By Abhishek Jha:
In a joint public statement issued Sunday evening, IIT Madras and the Ambedkar Periyar Study Circle from IIT-M declared that the Dean of Students has “reinstated the recognition of APSC as an independent student body.”
The independent student body had been de-recognised on May 22, 2015 by the Dean of Students and asked not to use the institute’s resources. It was later informed that it was being de-recognised on the basis of a letter from the MHRD, which sought comments from the IIT-M administration following an anonymous complaint alleging that APSC was spreading hatred in the campus.
Following the de-recognition, there was a nationwide outrage against both the IIT-M administration and the MHRD even as both tried to wash their hands off the issue explaining that the APSC stood in violation of guidelines. This was contested by the APSC, which said that it did not use the institute logo and identify itself only as “an IIT-M students’ initiative.” A Central Vigilance Commission guideline circulated over social media and a report in the Telegraph suggested that the ministry itself could have violated guidelines by responding to an anonymous complaint.
There were protests in front of the MHRD office, inside the IIT-Madras campus, and solidarity protests elsewhere in the country demanding that the de-recognition – which was an effective ban on any organized activity by APSC- be revoked. As is the case with bans these days, several Ambedkar Periyar study circles sprung up on Facebook from campuses of colleges both technical and non-technical. Authors Arundhati Roy and Meena Kandasamy lent their support to the student group and David Mumford, a Fields Medal winner and Professor Emeritus of Harvard University, wrote to Dr. Bhaskar Ramamurthi, director of IIT-M, saying that he was “deeply shocked” by the d-recognition of APSC.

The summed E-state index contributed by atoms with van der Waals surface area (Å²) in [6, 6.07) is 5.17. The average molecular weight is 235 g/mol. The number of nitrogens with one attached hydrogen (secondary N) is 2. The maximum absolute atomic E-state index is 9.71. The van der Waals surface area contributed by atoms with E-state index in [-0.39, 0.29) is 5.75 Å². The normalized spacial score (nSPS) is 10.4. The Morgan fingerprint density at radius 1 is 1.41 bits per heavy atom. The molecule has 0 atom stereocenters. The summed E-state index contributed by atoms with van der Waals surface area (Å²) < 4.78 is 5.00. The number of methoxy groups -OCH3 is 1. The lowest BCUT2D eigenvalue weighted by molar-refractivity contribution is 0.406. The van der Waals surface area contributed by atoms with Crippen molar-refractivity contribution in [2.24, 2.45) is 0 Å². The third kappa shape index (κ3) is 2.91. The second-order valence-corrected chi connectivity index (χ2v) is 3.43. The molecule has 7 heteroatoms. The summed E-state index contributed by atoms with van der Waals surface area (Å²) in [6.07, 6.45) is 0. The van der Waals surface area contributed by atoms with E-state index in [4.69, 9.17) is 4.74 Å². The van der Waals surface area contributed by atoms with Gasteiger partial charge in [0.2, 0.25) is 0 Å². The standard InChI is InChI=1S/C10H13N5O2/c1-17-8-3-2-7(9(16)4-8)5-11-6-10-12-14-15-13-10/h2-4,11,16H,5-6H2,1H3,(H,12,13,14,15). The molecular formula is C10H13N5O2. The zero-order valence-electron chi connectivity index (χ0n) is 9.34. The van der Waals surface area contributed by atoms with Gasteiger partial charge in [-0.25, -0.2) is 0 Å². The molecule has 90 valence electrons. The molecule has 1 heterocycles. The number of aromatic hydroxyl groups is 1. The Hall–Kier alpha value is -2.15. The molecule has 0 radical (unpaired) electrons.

The joint statement issued yesterday said that, “The APSC representatives conveyed their views to the Director, in particular, that the guidelines for independent student bodies was publicized on April 18, 2015, while their meeting took place on April 14th, 2015,” removing the doubt of a technical roadblock in the way of APSC. Modifications in guidelines will be taken up by the Senate later, the statement said.
The APSC’s struggle was the latest in a series of student movements that can be traced back to Jadavpur’s Hok Kolorob protests. There were protests in the English department of Delhi University last year; the Kiss of Love protests spread all over the country; and there were protests earlier this year at IIT Jodhpur against the dictatorial practices of the director. If one dares to read into this string of events, it appears that college campuses in our country just might be becoming places of only contingent calm. That IITs- considered hitherto indifferent to politics- are joining the bandwagon is a welcome change. And why not? University as a place of innovation and creativity must be able to reinvent itself. Our friends at IIT know that equilibrium is only a place of contingent calm and not a stagnant position and have rightly conducted an experiment. If university students across the country want to find their own voice, they must shed the idea of university as a quiet place.